Keeping your safety warnings jargon-free


The labeling on certain prescription medications puzzles me. For instance, I have a skin medication that says the following on the tube:

“For dermatologic use only. Not for ophthalmic use.”

If you’re reasonably familiar with medical jargon, you probably know that the warning means something like this:

“This product should only be used on your skin. Don’t put it in your eyes.”

So, why doesn’t the safety warning just say that in plain and simple language? Perhaps there’s some regulation that requires prescription drug containers to use precise medical terminology. Maybe it’s tradition. Regardless of the cause, the current approach means that people need a relatively high level of literacy and domain knowledge to interpret a warning label. This is clearly not optimal when you’re trying to protect them from using a product the wrong way and hurting themselves in the process.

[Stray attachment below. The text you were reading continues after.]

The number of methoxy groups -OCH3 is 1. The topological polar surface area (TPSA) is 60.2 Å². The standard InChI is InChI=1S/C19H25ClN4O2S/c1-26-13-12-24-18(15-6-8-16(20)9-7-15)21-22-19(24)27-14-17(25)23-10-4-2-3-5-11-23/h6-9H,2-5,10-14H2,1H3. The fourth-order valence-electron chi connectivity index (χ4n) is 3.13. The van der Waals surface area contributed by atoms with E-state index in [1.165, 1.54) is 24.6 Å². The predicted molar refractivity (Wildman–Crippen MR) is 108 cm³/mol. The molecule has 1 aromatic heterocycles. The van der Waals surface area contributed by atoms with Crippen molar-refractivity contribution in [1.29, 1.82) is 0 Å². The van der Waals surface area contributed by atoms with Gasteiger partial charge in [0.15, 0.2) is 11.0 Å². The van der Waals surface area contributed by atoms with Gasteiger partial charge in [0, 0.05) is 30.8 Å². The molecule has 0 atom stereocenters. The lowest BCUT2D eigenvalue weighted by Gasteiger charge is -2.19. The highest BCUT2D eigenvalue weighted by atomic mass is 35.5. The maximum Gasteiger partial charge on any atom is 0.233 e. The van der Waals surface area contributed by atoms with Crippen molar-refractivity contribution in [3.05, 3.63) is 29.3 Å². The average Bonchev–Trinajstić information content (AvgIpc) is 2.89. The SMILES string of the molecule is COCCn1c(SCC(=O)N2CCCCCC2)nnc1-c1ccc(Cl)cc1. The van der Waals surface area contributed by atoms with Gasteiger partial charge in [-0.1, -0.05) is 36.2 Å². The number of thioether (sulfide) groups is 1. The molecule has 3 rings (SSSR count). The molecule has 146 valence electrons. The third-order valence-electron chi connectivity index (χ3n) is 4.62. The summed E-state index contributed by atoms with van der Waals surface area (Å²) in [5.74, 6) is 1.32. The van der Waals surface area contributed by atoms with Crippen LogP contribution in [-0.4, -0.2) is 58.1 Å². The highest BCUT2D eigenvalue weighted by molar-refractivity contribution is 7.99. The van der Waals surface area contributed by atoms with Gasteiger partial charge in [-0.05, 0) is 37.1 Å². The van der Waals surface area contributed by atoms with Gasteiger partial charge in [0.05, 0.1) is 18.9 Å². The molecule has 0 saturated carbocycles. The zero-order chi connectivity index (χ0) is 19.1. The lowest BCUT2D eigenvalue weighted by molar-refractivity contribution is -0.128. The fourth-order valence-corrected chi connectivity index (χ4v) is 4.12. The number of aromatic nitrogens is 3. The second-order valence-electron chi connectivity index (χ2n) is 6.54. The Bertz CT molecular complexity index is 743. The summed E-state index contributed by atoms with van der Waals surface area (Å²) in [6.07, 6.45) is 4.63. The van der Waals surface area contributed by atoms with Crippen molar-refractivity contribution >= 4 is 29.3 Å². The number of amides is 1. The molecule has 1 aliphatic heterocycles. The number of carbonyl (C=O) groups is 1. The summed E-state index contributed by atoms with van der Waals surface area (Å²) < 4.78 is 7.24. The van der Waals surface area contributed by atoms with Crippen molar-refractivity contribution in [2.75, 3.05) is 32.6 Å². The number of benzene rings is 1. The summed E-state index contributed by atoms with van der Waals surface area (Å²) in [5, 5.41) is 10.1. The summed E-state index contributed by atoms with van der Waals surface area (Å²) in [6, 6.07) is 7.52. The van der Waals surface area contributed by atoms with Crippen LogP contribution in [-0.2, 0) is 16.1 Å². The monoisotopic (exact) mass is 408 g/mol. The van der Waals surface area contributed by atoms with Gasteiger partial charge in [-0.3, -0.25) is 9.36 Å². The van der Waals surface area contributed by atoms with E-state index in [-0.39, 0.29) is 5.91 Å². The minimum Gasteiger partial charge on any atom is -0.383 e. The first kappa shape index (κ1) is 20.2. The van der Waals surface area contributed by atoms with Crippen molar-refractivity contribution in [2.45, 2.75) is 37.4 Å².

To remedy this situation, simply replace the jargon-heavy safety warning with the plain-English version. Or, if regulations require that the jargon be on there, add the translated version right below it. By following this guideline, manufacturers will enable a much higher percentage of customers to read and understand the safety warnings. This means more people will be properly informed about how to avoid potentially dangerous mistakes when using those products, which is exactly what safety warnings were intended to do in the first place.